As with all business conducted inside that Ashburn fortress, what should be a simple move at this stage of a lost season — putting your No. 1 draft choice out there at quarterback to determine if indeed the league “done messed up,” as Haskins claimed on draft night when he fell to the 15th selection in Round 1, lower than where the Ohio State quarterback believed he should be — is complicated.
Right there is one problem — Haskins believed he should have gone higher in the draft, and the coaches and most of the Washington player personnel people felt he should have fallen further, perhaps to the second round.
So that puts Washington in the position of being reluctant to conduct normal business — putting their No. 1 draft choice on the field with nothing else to play for this season — because he is probably not a No. 1 draft choice quarterback.
It’s exhausting, sometimes, trying to follow the conflicting agendas, complicated motives and back-room intrigue of a franchise that is so unworthy of the attention.
With Case Keenum recovering from a concussion, Haskins started Sunday in the 24-9 loss to the Buffalo Bills. He did nothing to convince anyone that the league “done messed up.” His performance — 15-of-22 for 144 yards, no touchdowns and no turnovers — wasn’t scintillating, but neither did he do anything to justify this seeming reluctance to give the rookie the keys.
On Monday, heading into a bye week, Redskins interim head coach Bill Callahan refused to name his starter for the Nov. 17 game against the New York Jets. “I’m going to take my time on that,” he said.
Callahan went on to say he wanted to gather more information and look at “a lot of different things” and would not budge despite repeated questions about his reluctance to name Haskins the starter.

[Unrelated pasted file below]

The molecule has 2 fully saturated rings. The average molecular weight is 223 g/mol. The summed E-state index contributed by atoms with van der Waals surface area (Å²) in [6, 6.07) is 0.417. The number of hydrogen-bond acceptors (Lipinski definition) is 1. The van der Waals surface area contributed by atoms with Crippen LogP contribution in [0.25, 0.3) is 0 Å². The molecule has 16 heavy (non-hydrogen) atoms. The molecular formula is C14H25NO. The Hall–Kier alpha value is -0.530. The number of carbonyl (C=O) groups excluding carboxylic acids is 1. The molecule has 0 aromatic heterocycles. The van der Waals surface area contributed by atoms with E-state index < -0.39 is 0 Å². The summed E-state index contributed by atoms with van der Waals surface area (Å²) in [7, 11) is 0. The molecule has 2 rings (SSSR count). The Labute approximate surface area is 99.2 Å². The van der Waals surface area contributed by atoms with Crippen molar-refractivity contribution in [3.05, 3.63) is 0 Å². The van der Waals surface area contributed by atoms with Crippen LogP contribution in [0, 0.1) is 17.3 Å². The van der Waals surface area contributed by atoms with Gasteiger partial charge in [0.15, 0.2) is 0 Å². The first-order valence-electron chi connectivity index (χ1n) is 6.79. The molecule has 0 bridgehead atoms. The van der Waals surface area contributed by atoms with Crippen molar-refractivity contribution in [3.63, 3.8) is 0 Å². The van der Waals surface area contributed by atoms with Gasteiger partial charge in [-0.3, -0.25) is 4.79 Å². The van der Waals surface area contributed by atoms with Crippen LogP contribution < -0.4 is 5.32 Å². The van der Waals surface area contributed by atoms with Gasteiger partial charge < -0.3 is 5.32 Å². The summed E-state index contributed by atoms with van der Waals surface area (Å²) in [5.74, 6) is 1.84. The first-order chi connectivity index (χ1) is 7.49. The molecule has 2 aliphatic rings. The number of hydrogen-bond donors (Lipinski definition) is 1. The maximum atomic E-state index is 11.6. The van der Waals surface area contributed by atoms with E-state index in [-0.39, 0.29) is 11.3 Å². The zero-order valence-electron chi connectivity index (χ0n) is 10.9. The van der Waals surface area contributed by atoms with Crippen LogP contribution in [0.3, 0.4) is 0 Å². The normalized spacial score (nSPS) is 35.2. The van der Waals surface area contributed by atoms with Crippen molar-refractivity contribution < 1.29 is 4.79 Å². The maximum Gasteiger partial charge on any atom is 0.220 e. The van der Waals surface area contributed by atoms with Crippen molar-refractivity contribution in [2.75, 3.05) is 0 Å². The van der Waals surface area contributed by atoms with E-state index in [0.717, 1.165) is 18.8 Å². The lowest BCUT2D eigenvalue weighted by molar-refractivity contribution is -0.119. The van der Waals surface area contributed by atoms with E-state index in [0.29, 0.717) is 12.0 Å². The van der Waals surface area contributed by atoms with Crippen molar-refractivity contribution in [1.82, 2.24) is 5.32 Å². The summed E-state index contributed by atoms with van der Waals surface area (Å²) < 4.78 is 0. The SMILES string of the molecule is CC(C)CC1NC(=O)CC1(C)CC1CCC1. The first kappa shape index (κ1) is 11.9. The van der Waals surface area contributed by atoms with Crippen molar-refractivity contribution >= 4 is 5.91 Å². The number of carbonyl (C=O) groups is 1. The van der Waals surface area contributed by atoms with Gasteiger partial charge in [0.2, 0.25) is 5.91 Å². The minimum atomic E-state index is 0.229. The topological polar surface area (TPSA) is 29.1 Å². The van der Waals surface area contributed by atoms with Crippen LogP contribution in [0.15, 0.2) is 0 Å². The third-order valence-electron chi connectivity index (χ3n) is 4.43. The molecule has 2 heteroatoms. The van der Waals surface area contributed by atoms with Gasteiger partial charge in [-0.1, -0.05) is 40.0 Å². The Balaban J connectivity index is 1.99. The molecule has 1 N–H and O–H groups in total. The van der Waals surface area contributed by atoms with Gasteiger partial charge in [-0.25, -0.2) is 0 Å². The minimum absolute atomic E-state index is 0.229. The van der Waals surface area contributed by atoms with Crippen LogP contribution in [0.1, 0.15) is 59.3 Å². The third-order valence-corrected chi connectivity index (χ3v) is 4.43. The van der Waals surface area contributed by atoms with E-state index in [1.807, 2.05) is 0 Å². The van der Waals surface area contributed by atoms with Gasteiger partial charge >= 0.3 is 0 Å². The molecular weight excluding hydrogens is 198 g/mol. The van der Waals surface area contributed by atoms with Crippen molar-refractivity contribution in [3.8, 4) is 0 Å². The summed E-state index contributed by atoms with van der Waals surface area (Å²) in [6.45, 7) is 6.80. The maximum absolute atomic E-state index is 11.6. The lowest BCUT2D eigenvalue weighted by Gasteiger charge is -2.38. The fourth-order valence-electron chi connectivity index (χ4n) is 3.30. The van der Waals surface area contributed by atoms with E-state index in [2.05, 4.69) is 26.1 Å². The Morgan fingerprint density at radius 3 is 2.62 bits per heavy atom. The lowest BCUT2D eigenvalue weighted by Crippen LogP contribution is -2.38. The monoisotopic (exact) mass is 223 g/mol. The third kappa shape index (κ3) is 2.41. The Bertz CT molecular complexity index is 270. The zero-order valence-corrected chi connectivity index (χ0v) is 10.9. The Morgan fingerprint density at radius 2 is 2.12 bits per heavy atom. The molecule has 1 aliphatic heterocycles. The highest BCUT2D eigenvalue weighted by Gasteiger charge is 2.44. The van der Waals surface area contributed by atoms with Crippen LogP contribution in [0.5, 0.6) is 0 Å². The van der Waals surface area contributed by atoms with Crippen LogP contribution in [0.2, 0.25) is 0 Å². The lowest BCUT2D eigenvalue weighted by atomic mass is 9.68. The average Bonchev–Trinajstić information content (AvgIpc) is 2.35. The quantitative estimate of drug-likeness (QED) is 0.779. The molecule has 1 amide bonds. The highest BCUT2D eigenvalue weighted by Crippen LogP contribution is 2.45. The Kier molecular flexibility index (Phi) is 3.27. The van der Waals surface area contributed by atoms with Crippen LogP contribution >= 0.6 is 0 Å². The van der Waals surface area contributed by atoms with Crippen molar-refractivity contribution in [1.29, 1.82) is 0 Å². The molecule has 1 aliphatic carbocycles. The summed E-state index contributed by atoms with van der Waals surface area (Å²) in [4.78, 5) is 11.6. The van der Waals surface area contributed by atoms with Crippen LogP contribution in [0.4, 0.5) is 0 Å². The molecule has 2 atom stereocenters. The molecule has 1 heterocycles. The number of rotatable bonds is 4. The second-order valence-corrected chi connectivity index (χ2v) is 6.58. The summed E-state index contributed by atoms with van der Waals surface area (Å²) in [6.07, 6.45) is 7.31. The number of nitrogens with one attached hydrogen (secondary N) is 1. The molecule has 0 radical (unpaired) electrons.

Then on Wednesday, the NFL Network reported that the expectation would be that Haskins would be the starter against the Jets, according to sources.
Then 106.7 The Fan reported that before Callahan’s press conference, Haskins had spoken with Doug Williams, the team’s senior vice president, and left that meeting under the impression he was the starter moving forward. But Williams reportedly called Rick “Doc” Walker on Team 980 radio and told him that no such meeting took place.
No team can twist itself into a stale pretzel like the Washington Redskins can.
Perhaps the most remarkable aspect of this intrigue is the NBC Sports Washington report that Callahan has total control over his roster and personnel decisions — something Jay Gruden, who was the head coach for this team for more than five years, did not have. This was the agreement Callahan insisted on before taking over as the interim coach when Gruden was fired last month.
Think about that — if true, only the Redskins would have an interim coach with more power than the five-year head coach.
Would owner Dan Snyder, who was the force inside the building behind the drafting of Haskins, over the objections of Gruden and other football people in the building, really get rid of the coach who stood in the way of starting his prized rookie quarterback and then give the interim coach the power to stop the owner from forcing his hand and starting Haskins?
Of course he would. Redskins Park is the place where the unbelievable becomes reality. It’s the Chinatown of the NFL — “Forget it Jake, it’s Chinatown.”
And what does “control” over the roster actually mean? After all, couldn’t Snyder simply get rid of Callahan like he did Gruden? This would be new dysfunctional ground for the Redskins — firing an interim coach.
If it was that simple to demand control over the roster, you would have thought that when the boys were all sitting around the dinner table at Prime 47 steak house in Indianapolis one late night in March 2017 celebrating the backstabbing of general manager Scot McCloughan, after about 10 bottles of wine and working out a contract extension for Gruden, the coach could have said, “Hey, Dan, how about adding control over the roster in there? Let’s have another bottle of wine!”
It is hard to imagine that come a week from Sunday, Haskins isn’t the starter at Ghost Town Field. If not, then you have to wonder why Snyder is so scared to wield his power in this one instance to get his quarterback on the field.
• Hear Thom Loverro on 106.7 The Fan Wednesday afternoons and Saturday mornings and on the Kevin Sheehan Show podcast.
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